2 comments on “Antarctica didn't get the memo”

  1. Your summary is misleading. Surface mass balance (SMB) attempts to measure (it is really only a crude estimate inferred by satellite imagery) total ice accumulation by precipitation minus outflow by surface run-off. SMB is distinct from total mass balance. Total mass balance includes ablation at the coastline and calving loss. The total mass balance is typically estimated by satellite gravimetric data and shows a net mass loss for the whole of Antarctica for the period of 2002-2010 (https://www.nature.com/articles/nature11621). The satellite data for 2002-2010 shows the Antarctic peninsula losing mass while the WAIS is roughly in balance and the EAIS gained mass.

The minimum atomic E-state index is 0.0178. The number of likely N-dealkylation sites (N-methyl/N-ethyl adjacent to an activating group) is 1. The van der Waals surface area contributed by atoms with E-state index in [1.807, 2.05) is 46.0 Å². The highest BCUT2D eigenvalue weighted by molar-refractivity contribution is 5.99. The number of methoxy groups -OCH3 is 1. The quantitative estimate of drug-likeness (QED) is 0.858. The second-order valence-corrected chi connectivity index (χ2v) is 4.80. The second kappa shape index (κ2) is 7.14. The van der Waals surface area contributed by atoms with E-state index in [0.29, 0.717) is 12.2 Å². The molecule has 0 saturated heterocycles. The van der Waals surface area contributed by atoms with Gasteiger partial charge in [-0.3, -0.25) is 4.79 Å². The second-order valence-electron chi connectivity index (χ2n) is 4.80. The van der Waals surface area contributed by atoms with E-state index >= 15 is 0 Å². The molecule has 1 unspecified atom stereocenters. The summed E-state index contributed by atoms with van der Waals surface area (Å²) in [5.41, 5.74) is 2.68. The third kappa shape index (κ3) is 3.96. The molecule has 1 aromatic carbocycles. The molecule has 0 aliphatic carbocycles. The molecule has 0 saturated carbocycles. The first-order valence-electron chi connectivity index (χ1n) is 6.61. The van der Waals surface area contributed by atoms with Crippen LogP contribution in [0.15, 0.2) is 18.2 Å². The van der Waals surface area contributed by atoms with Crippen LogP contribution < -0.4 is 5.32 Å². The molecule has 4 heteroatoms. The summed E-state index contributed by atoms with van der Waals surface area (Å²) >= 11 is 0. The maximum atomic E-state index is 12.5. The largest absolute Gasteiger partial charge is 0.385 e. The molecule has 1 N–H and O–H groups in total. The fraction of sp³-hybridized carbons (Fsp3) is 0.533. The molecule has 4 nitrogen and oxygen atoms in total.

Despite the overall mass loss, we should not expect to drown any time soon. The estimate of sea level rise due to Antarctic melting is 0.19 mm/yr. (https://www.nature.com/articles/nature11621). Greenland has been melting at a greater rate than Antarctica and is estimated have contributed about 0.4 mm/yr to sea level rise over the period of 1992-2011 (https://ntrs.nasa.gov/archive/nasa/casi.ntrs.nasa.gov/20140006608.pdf). Interestingly though, Greenland may have had a slight total mass gain in 2018 (http://nsidc.org/greenland-today/).

    It is certainly a fair conclusion that measuring glacier mass balance is a non-trivial problem.